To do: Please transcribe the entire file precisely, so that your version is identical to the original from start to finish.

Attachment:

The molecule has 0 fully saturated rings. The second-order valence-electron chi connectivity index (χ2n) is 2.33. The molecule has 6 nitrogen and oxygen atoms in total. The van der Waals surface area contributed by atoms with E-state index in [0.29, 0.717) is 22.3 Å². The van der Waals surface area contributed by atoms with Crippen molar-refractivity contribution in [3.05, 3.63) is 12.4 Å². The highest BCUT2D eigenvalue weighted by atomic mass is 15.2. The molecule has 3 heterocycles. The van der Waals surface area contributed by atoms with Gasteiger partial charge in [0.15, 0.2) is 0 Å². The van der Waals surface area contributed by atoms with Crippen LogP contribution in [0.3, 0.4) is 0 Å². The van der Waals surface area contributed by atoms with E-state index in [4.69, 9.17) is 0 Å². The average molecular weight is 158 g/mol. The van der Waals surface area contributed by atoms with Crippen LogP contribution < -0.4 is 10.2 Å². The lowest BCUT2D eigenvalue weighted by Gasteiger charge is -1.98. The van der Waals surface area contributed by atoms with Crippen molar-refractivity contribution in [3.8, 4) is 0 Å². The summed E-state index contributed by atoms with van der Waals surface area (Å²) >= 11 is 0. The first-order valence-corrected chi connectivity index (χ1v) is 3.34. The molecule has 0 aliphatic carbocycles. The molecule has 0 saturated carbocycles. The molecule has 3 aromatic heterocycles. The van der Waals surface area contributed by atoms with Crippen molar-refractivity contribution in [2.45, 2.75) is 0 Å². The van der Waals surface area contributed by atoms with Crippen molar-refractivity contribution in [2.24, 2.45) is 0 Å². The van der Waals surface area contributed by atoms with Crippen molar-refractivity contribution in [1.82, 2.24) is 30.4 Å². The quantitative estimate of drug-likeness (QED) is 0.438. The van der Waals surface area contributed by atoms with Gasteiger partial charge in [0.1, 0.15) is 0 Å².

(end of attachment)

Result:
The molecule has 0 fully saturated rings. The second-order valence-electron chi connectivity index (χ2n) is 2.33. The molecule has 6 nitrogen and oxygen atoms in total. The van der Waals surface area contributed by atoms with E-state index in [0.29, 0.717) is 22.3 Å². The van der Waals surface area contributed by atoms with Crippen molar-refractivity contribution in [3.05, 3.63) is 12.4 Å². The highest BCUT2D eigenvalue weighted by atomic mass is 15.2. The molecule has 3 heterocycles. The van der Waals surface area contributed by atoms with Gasteiger partial charge in [0.15, 0.2) is 0 Å². The van der Waals surface area contributed by atoms with Crippen LogP contribution in [0.3, 0.4) is 0 Å². The van der Waals surface area contributed by atoms with E-state index in [4.69, 9.17) is 0 Å². The average molecular weight is 158 g/mol. The van der Waals surface area contributed by atoms with Crippen LogP contribution < -0.4 is 10.2 Å². The lowest BCUT2D eigenvalue weighted by Gasteiger charge is -1.98. The van der Waals surface area contributed by atoms with Crippen molar-refractivity contribution in [3.8, 4) is 0 Å². The summed E-state index contributed by atoms with van der Waals surface area (Å²) >= 11 is 0. The first-order valence-corrected chi connectivity index (χ1v) is 3.34. The molecule has 0 aliphatic carbocycles. The molecule has 0 saturated carbocycles. The molecule has 3 aromatic heterocycles. The van der Waals surface area contributed by atoms with Crippen molar-refractivity contribution in [2.45, 2.75) is 0 Å². The van der Waals surface area contributed by atoms with Crippen molar-refractivity contribution in [2.24, 2.45) is 0 Å². The van der Waals surface area contributed by atoms with Crippen molar-refractivity contribution in [1.82, 2.24) is 30.4 Å². The quantitative estimate of drug-likeness (QED) is 0.438. The van der Waals surface area contributed by atoms with Gasteiger partial charge in [0.1, 0.15) is 0 Å².